CyberCrimeSecurity

President Trump’s Top Security Advisers Have Had Their Passwords Hacked

Sam Pudwell joined Silicon UK as a reporter in December 2016. As well as being the resident Cloud aficionado, he covers areas such as cyber security, government IT and sports technology, with the aim of going to as many events as possible.

Several key members of Trump’s cabinet have found themselves caught up in the spate of recent mass data breaches

Fourteen of President Elect Donald Trump’s top staff members, including incoming cyber security adviser Rudy Giuliani, have had their passwords stolen and leaked online from mass hacks that have taken place over the last few months and years.

According to a Channel 4 investigation, passwords for key members of Trump’s cabinet and some of his most senior advisers are publicly available online, just a day before his inauguration to President of the United States of America.

As well as Giuliani, Channel 4 News claims to have seen “a number of” passwords used by Lt Gen Michael Flynn, the former military intelligence officer. and Trump’s incoming national security adviser.

passwords

Data breach

In an extremely worrying start to controversial businessman Donald Trump’s presidency, those whose accounts have been affected include people who are set to take roles as: the Secretary for the Interior, the Secretary for Labour, the Director of the National Trade Council, the Chief Trade Negotiator and the Director of Oval Office operations.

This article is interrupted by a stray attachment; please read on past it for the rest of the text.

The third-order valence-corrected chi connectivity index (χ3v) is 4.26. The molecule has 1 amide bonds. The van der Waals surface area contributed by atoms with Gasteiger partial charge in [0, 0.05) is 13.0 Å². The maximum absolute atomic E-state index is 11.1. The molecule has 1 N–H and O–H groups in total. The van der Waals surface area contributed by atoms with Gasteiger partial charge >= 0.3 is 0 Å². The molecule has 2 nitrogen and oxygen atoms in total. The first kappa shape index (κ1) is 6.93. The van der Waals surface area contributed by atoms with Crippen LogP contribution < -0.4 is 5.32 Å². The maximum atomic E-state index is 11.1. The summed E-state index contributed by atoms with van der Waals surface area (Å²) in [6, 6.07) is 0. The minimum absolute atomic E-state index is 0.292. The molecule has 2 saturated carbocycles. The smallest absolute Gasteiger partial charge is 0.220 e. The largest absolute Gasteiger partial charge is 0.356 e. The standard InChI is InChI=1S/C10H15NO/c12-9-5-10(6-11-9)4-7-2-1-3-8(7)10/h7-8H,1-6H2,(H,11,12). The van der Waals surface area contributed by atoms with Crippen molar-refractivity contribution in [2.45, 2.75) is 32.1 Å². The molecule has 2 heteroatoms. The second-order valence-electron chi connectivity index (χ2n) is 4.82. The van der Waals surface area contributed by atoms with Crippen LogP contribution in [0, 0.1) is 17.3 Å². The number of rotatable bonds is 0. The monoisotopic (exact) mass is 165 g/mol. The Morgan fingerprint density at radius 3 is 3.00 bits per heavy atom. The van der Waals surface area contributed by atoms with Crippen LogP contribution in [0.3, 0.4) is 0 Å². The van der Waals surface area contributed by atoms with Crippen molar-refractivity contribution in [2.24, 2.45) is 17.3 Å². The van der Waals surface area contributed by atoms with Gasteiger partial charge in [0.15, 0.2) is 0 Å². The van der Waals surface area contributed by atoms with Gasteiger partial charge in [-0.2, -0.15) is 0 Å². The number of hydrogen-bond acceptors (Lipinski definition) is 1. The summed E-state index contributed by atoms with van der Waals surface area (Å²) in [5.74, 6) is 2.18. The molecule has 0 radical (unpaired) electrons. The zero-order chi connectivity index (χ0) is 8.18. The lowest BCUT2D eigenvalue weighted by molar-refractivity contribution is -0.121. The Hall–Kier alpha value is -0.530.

The stolen passwords are believed to been caught up in some of the mass data breaches that have hit the headlines over the last 12 months or so, such as those affecting LinkedIn and social network MySpace.

Speaking to Channel 4, cyber security analyst Troy Hunt said: “Let’s say someone from Trump’s team has data leaked and it appears on a totally unrelated forum somewhere and someone takes those credentials and accesses the individual’s Gmail.

“If this is an individual in a position of power or influence they may well have discussions in their personal mail that could be compromising.

“And if they don’t then the attacker who gains access to that Gmail may then use that account to begin conversation with other people in the contact list, impersonate them, elicit information from other individuals. It then just opens up a door to a raft of much bigger problems.”

The news will undoubtedly cast a shadow of tomorrow’s ceremony and comes after former President Barack Obama called on Trump’s administration to improve internet security.

Quiz: Barack Obama and his work with technology